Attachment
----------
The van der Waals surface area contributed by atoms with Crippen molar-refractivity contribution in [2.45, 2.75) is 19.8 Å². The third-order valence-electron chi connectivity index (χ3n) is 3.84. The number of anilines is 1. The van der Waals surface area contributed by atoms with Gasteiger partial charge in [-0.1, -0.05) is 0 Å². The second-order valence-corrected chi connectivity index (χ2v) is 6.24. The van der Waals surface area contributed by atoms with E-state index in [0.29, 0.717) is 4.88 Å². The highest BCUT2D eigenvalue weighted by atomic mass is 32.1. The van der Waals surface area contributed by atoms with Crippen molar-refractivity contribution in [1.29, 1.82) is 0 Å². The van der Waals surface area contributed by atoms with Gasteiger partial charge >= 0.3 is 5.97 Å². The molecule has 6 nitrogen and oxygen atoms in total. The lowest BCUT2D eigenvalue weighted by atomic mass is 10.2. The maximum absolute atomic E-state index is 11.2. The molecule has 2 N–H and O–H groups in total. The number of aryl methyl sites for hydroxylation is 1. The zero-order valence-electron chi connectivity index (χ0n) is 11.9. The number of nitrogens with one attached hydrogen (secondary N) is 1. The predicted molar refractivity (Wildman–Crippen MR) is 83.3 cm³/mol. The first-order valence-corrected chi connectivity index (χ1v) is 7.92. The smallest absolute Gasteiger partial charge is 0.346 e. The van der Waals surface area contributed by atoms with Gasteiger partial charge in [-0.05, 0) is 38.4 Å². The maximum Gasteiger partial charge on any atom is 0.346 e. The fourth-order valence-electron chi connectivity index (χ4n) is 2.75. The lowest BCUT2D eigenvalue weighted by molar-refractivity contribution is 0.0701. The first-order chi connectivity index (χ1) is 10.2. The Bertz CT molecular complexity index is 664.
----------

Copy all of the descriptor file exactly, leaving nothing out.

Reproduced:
The van der Waals surface area contributed by atoms with Crippen molar-refractivity contribution in [2.45, 2.75) is 19.8 Å². The third-order valence-electron chi connectivity index (χ3n) is 3.84. The number of anilines is 1. The van der Waals surface area contributed by atoms with Gasteiger partial charge in [-0.1, -0.05) is 0 Å². The second-order valence-corrected chi connectivity index (χ2v) is 6.24. The van der Waals surface area contributed by atoms with E-state index in [0.29, 0.717) is 4.88 Å². The highest BCUT2D eigenvalue weighted by atomic mass is 32.1. The van der Waals surface area contributed by atoms with Crippen molar-refractivity contribution in [1.29, 1.82) is 0 Å². The van der Waals surface area contributed by atoms with Gasteiger partial charge >= 0.3 is 5.97 Å². The molecule has 6 nitrogen and oxygen atoms in total. The lowest BCUT2D eigenvalue weighted by atomic mass is 10.2. The maximum absolute atomic E-state index is 11.2. The molecule has 2 N–H and O–H groups in total. The number of aryl methyl sites for hydroxylation is 1. The zero-order valence-electron chi connectivity index (χ0n) is 11.9. The number of nitrogens with one attached hydrogen (secondary N) is 1. The predicted molar refractivity (Wildman–Crippen MR) is 83.3 cm³/mol. The first-order valence-corrected chi connectivity index (χ1v) is 7.92. The smallest absolute Gasteiger partial charge is 0.346 e. The van der Waals surface area contributed by atoms with Gasteiger partial charge in [-0.05, 0) is 38.4 Å². The maximum Gasteiger partial charge on any atom is 0.346 e. The fourth-order valence-electron chi connectivity index (χ4n) is 2.75. The lowest BCUT2D eigenvalue weighted by molar-refractivity contribution is 0.0701. The first-order chi connectivity index (χ1) is 10.2. The Bertz CT molecular complexity index is 664.